There are free games. There are free modules, adventures, hacks. Free essays to read, free conversations to engage in, creators who are open to dialogue. It costs nothing - not nothing but, not nothing until. Tabletop RPGs are, at their heart, entirely separate from capitalism. Not above it or transcending it, not below or restricted by it. They are communal traditions. My game design didn’t start with the first book I bought and hacked, but with my playground games and notes scrawled on stolen paper.

Now, this is obvious, but please, please, support independent creators. I wish I could put out everything I make for free, and I do my best, but that’s just not the world we live in right now. Capitalism uses money to denote value, and so if you feel you’ve found value in this hobby, and are able to support the people who make the stuff you like... well, y’know. Money, mouth. You can start here, hint hint.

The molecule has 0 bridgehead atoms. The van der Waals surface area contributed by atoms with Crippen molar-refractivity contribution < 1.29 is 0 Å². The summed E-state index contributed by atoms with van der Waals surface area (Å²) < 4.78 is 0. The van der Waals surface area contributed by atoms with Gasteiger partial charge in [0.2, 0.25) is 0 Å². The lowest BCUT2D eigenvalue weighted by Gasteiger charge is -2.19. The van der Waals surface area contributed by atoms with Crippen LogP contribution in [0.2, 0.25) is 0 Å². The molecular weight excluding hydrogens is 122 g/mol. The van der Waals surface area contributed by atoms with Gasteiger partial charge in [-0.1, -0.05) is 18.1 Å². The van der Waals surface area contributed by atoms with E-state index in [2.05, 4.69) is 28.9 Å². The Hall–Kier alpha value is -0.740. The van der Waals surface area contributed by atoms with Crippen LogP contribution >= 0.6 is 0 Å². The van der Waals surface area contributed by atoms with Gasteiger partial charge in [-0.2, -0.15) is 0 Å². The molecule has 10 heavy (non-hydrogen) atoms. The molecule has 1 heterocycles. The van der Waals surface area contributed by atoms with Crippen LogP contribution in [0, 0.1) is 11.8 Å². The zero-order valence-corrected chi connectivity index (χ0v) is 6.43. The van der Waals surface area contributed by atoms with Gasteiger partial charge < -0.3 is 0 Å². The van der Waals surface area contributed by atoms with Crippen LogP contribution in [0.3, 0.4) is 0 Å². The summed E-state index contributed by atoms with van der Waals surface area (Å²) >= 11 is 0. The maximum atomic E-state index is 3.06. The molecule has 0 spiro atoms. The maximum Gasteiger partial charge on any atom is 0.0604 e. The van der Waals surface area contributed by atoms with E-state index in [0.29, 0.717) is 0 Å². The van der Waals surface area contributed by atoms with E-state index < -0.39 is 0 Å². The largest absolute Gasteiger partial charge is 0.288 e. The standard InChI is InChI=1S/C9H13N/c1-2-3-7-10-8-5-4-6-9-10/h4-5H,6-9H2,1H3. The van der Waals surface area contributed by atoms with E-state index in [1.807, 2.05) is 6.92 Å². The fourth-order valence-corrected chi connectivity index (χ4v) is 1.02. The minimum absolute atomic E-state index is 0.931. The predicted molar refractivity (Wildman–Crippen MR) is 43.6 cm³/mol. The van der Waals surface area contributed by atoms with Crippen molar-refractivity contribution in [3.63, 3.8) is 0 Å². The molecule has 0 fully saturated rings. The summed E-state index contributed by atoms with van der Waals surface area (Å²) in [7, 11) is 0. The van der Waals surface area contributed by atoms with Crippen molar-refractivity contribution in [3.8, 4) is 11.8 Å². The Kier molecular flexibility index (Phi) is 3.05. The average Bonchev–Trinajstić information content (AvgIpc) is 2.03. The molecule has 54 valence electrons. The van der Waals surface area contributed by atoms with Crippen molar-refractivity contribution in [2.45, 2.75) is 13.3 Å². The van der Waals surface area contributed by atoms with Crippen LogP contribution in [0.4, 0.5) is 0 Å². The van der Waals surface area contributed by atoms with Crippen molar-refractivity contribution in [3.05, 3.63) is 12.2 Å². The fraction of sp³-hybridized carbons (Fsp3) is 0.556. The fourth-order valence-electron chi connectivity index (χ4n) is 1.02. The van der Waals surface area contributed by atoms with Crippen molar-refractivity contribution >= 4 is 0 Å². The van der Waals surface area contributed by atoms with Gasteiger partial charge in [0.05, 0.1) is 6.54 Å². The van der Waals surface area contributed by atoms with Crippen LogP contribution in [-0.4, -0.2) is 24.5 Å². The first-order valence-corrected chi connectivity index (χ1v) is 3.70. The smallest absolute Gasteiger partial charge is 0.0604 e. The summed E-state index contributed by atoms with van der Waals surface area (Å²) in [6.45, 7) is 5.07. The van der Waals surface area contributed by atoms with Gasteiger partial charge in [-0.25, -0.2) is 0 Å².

But if you, or someone you know, thinks this space isn’t for them because they’ve fallen on hard times, or have never not known hard times, if someone is working class or marginalised or just has better things to spend their money on... this space has no ticket price. You’re already included.

D&D is folk art. It is made of words, the only legitimate barriers to play are accessibility, culture and communication, and capitalist restrictions on our hobby are entirely arbitrary.

Tuesday, 15 September 2020

Sisterhood of Sleep

This is a dungeon i doodled about a month ago, good for a side quest maybe. Someone you know got took.


Entrance - 1d4 cultists, moving inward

A cave at the foot of treacherous cliffs, out of the reach of the tide but wracked by sea spray. Cold, wet grey stone and the faint orange glow of torchlight on the far wall. The entranceway is hidden in the stone. This is where the cultists, women in white robes, cloth masks bearing the Closed Eye, have taken their kidnapped.

Pillar Chamber